In addition to their motorsport and technology divisions, McLaren is of course a car manufacturer as well.
In fact, in the last ten years it’s grown to be one of the best builders of sports cars to rival famous names like Porsche and Ferrari, and according to the media, even surpass them. This is something we are very much reminded of by a canary-yellow McLaren sitting outside our office, just crying out for a high-spirited spin around the countryside. The car in question is the McLaren 540C, McLaren’s basic model. However, with a power output of 540bhp and 540nm of torque, it’s hardly what you’d expect from your average basic model. Both these stats conspire to deliver acceleration of 0-100km/h in 3.5 seconds and 0-200km/h in an eye-watering 10.5 seconds.
The more observant among you might be wondering why the 540C looks almost identical to the McLaren 570S. And you’d be correct, because the 540C shares 95 per cent of its parts with its slightly faster sibling. The big difference, apart from the obvious 30bhp difference in power output (the 570S produces 570bhp), is the way it’s all set up. McLaren calls it their “everyday sports car”, because it’s configured to encourage you to drive it as your daily run-around. This was achieved by eliminating some of the more aggressively aerodynamic features. The front splitter, for example, protrudes less than on its faster sibling, while the rear diffuser has fewer vertical slats and its side skirts have clearly been slimmed down. McLaren also gave the suspension a work-over and softened the active dampening slightly. All this was done in the name of enhancing manoeuvrability around towns and cities and making it easier to cope with the challenges they present. But don’t worry; it’s still a supercar, with scissor doors…
McLaren wouldn’t be McLaren if this car wasn’t filled to the brim with smart technology. The most impressive bit is what forms the core of every McLaren road car: a carbon fibre Monocell 2 mono-coque, which weighs less than 80kg. The carbon shell is so rigid that it retains its stiffness even when the roof is off, like in the 570S Spider. The drivetrain is equally impressive. The engine, a 3.8 twin-turbo V8, is, in essence, the same unit that’s used in the insanely fast McLaren P1 (minus the hybrid systems). This is mated to a seven-speed, dual-clutch gearbox, which is not only one of the fastest-shifting boxes in the business, it also makes changing gear a pleasure. A peculiar fact is that all the McLaren sport series cars have an open differential whereas most cars in this category come with some form of locking differential to retain more stability and grip in the corners. An open differential can cause one wheel to spin mid-corner, resulting in a loss of stability. McLaren seems to have fixed this with the most perfectly balanced traction control and ESP systems we’ve ever experienced.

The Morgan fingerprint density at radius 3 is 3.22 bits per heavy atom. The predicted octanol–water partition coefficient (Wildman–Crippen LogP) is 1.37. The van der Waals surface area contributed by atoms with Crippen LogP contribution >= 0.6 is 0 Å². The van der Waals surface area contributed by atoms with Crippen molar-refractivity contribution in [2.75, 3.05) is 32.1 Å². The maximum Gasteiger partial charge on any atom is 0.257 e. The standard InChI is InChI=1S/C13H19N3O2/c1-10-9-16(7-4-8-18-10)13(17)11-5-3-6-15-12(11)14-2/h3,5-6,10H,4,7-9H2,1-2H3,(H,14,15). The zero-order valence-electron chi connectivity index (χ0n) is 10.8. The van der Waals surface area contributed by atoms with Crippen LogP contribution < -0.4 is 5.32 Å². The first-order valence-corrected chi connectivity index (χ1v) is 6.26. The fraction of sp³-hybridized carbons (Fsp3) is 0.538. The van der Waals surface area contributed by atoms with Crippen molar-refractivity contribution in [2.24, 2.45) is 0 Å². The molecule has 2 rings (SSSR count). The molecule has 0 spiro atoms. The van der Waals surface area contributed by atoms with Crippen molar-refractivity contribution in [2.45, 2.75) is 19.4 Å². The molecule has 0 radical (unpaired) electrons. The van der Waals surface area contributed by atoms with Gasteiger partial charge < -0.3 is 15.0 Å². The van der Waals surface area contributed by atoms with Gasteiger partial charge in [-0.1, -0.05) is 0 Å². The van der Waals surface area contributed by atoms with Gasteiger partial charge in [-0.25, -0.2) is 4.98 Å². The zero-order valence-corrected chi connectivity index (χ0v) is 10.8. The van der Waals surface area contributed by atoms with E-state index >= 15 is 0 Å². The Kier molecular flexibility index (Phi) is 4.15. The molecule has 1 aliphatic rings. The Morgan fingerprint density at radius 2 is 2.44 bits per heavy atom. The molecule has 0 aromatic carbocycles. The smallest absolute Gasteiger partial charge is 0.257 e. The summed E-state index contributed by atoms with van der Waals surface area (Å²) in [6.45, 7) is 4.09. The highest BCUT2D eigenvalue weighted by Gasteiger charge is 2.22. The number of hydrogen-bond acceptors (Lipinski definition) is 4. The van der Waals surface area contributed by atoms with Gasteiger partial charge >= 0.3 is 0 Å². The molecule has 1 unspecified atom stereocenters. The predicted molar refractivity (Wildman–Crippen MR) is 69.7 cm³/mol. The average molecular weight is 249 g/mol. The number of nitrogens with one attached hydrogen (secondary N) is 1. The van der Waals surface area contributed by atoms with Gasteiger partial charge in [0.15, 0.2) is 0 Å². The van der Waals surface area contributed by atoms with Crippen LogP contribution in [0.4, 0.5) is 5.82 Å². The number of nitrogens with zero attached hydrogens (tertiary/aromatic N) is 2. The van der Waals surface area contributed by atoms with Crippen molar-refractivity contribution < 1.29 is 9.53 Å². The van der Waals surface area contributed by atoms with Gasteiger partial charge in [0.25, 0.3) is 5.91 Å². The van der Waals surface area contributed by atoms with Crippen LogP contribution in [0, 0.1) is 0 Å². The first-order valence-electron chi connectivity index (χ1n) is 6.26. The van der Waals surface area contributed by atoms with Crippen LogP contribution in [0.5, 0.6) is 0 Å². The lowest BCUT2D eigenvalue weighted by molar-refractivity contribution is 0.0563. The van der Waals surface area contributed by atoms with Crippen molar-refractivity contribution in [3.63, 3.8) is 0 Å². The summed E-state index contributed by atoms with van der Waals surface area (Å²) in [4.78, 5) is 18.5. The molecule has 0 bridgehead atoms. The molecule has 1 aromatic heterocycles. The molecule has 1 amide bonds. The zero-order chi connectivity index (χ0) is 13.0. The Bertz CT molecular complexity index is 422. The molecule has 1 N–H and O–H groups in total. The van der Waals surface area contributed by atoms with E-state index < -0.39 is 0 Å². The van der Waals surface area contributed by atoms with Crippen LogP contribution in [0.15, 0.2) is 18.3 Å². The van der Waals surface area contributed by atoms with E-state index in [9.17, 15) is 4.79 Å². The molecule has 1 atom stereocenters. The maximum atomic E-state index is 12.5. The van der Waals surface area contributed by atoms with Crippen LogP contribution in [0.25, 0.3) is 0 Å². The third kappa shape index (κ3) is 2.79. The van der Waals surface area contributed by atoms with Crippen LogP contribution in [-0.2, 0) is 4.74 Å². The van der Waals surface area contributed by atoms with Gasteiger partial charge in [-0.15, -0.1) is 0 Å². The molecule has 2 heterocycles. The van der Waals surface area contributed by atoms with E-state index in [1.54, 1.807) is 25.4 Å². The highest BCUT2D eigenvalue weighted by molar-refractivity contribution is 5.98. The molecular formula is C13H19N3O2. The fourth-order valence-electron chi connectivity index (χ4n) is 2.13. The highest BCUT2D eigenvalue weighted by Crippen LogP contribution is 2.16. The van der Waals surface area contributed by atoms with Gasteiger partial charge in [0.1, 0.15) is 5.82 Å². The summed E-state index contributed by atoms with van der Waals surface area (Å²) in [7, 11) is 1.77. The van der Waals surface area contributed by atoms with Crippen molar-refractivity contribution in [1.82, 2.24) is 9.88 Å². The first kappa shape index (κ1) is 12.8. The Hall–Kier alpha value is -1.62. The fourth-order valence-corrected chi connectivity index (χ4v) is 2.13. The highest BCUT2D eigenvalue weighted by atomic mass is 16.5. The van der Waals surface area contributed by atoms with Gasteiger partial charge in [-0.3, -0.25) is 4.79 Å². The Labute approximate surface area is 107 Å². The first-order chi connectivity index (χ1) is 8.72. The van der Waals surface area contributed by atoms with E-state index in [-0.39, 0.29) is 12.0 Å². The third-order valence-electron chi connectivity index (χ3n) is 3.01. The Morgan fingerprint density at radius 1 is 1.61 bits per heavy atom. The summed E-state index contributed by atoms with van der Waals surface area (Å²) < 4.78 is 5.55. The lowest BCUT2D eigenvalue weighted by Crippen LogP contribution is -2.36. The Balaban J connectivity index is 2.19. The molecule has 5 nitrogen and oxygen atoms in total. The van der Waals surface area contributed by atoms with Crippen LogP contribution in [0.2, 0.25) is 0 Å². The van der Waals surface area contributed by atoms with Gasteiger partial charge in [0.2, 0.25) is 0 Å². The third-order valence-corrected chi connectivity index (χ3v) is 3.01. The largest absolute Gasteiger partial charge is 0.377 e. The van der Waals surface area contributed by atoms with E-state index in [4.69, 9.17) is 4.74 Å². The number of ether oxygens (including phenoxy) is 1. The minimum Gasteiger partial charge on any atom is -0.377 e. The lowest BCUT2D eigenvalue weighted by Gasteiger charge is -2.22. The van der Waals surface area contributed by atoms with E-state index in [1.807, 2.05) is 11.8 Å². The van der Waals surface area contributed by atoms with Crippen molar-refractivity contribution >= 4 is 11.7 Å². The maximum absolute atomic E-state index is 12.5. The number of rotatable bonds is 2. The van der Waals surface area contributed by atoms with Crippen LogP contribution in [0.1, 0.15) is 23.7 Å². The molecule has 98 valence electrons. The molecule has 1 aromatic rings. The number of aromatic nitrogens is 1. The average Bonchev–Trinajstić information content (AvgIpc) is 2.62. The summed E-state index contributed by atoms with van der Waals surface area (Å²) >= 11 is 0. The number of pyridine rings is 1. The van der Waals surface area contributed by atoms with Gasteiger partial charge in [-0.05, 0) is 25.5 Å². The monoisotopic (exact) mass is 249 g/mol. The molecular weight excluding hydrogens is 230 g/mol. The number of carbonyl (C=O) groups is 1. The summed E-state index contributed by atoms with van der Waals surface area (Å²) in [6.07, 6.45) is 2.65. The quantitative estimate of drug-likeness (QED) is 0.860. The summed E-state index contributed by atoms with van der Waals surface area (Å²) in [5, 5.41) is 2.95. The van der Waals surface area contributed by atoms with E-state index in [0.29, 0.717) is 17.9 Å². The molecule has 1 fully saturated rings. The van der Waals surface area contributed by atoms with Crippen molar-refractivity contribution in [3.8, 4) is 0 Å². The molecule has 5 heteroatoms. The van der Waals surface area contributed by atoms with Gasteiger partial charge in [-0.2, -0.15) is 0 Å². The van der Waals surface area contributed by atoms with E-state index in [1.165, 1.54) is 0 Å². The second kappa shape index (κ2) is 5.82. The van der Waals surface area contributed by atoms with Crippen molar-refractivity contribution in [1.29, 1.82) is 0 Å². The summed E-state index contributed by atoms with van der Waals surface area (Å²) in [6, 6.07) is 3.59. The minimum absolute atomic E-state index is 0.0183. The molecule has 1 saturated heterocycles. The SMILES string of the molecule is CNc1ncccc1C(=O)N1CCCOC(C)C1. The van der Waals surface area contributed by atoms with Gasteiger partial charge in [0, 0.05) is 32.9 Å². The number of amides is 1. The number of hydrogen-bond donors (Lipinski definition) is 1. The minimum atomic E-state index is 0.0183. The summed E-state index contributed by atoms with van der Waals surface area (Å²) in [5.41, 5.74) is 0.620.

The 540C encourages you to push hard through the corners, keeping confidence levels high even when the back-end steps out of line. The car actually seems to challenge the driver to allow the back to wander - all in the name of fun, of course. In the six short years since introducing its first sports car, the MP4 12C, McLaren has produced over ten different models or variants. To put this into perspective: the average lifespan of competing brands’ supercars is between six and ten years. Countless McLarens have already found their way onto magazine covers and a McLaren is invariably one of the “usual suspects” in any year’s-end top 10 car lists.